Stream Flow Project
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Hypothesis: I believe that the water will increase due to the discharge at transects B and D, but will lose water in between transects B and C, but not enough to make the river loss more than it gains.

The excel spreadsheet gave me the distance from the shore, depth, and the average velocity. I used mathematical formulas on excel to figure out my answers. I thought that the water would increase at transects B and D because there is a larger amount of water being added to the stream and not enough water would be taken out through irrigation or the ground absorbing the water. I was also able to see the loss of water in between transects B and D, to see how much water was being taken out of the stream. To get the section width on the excel sheet I subtracted the first point by the proceeding point after it and so on and forth. These results were needed because without them I could not see where the velocity increased at in the river and without the velocity readings I would not be able to give an accurate reading of the discharge of the river. The next step was to figure out the section area of the river. Multiplying the depth times the section width tells us the section area. This is needed so that we can multiply the section area by the average velocity to get the discharge of the river. The section area tells the amount of cubic feet between the data points. The velocity states how fast the water is moving in feet per seconds. When multiplied the discharge is computed, then added up to get the sum of all the data point discharged measurements. This tells us how much water is passing the transect points. The instructions state to follow this procedure through points A, B, C, and D. This information is used to show what the water is doing and wear it is going. The tributary B increased the discharge flow by around one hundred cubic feet per second. The 1700 feet that the water travels between transect B and C, over 20 cubic feet per second of water is loss, due to irrigation, evaporation, or through the ground absorbing it. Tributary number two that flows into transect D increases the discharge by over one hundred cubic feet per second. This shows that this stream is gaining more water than it is losing because of the tributaries adding more water than can be lost through irrigation, evaporation, or through ground absorption.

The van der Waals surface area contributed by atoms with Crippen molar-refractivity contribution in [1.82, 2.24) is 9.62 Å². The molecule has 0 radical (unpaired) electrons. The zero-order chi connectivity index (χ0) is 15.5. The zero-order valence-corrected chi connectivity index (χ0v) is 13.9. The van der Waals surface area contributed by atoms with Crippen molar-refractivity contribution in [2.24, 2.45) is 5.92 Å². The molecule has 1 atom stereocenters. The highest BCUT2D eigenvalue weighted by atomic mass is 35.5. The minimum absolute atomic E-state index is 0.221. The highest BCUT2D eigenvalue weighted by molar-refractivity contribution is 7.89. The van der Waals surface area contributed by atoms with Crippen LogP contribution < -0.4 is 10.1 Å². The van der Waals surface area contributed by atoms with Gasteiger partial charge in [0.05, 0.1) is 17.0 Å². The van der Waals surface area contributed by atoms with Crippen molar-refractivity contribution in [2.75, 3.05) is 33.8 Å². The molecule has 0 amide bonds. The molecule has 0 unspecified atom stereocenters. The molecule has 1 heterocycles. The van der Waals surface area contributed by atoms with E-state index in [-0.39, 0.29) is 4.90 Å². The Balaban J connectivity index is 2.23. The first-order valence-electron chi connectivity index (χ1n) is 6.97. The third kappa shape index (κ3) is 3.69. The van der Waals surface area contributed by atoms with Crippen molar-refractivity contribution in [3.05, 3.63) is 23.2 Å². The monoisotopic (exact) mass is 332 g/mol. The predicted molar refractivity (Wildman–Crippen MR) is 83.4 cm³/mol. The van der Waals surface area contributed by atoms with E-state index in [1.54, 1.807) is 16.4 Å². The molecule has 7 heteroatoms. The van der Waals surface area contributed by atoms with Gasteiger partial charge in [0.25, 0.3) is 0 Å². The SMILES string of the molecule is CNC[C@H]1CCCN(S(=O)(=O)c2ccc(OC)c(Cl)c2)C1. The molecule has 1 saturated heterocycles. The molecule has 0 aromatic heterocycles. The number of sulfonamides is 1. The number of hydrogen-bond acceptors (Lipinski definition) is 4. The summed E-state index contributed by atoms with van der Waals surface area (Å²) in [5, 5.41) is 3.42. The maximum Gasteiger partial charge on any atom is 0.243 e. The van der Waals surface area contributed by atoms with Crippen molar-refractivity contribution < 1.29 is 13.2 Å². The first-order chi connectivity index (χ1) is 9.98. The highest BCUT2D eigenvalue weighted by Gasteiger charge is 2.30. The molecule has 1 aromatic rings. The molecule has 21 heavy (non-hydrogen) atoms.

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Transects B And Average Velocity. (June 21, 2021). Retrieved from